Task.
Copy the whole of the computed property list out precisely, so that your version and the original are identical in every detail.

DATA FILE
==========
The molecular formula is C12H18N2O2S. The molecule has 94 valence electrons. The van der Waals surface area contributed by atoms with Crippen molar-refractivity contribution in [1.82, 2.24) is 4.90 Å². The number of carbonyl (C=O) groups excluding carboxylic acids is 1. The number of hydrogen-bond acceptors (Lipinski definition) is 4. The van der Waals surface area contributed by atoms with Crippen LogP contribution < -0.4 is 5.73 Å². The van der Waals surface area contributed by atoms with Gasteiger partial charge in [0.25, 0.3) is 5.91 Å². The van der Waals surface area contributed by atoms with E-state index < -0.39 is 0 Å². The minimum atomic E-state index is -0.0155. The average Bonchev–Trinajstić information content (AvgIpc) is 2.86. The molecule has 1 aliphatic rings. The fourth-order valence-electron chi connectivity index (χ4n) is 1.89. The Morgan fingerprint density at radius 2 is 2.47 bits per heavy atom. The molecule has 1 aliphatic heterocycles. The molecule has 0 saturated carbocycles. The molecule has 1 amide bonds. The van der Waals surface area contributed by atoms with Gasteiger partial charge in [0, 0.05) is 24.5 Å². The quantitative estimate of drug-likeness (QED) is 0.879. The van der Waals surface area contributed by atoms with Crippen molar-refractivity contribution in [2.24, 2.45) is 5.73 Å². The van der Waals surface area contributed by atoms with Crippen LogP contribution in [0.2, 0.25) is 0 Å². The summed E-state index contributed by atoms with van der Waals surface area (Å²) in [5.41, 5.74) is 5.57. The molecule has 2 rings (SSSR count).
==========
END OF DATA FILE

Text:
The molecular formula is C12H18N2O2S. The molecule has 94 valence electrons. The van der Waals surface area contributed by atoms with Crippen molar-refractivity contribution in [1.82, 2.24) is 4.90 Å². The number of carbonyl (C=O) groups excluding carboxylic acids is 1. The number of hydrogen-bond acceptors (Lipinski definition) is 4. The van der Waals surface area contributed by atoms with Crippen LogP contribution < -0.4 is 5.73 Å². The van der Waals surface area contributed by atoms with Gasteiger partial charge in [0.25, 0.3) is 5.91 Å². The van der Waals surface area contributed by atoms with E-state index < -0.39 is 0 Å². The minimum atomic E-state index is -0.0155. The average Bonchev–Trinajstić information content (AvgIpc) is 2.86. The molecule has 1 aliphatic rings. The fourth-order valence-electron chi connectivity index (χ4n) is 1.89. The Morgan fingerprint density at radius 2 is 2.47 bits per heavy atom. The molecule has 1 aliphatic heterocycles. The molecule has 0 saturated carbocycles. The molecule has 1 amide bonds. The van der Waals surface area contributed by atoms with Gasteiger partial charge in [0, 0.05) is 24.5 Å². The quantitative estimate of drug-likeness (QED) is 0.879. The van der Waals surface area contributed by atoms with Crippen molar-refractivity contribution in [2.24, 2.45) is 5.73 Å². The van der Waals surface area contributed by atoms with Crippen LogP contribution in [0.2, 0.25) is 0 Å². The summed E-state index contributed by atoms with van der Waals surface area (Å²) in [5.41, 5.74) is 5.57. The molecule has 2 rings (SSSR count).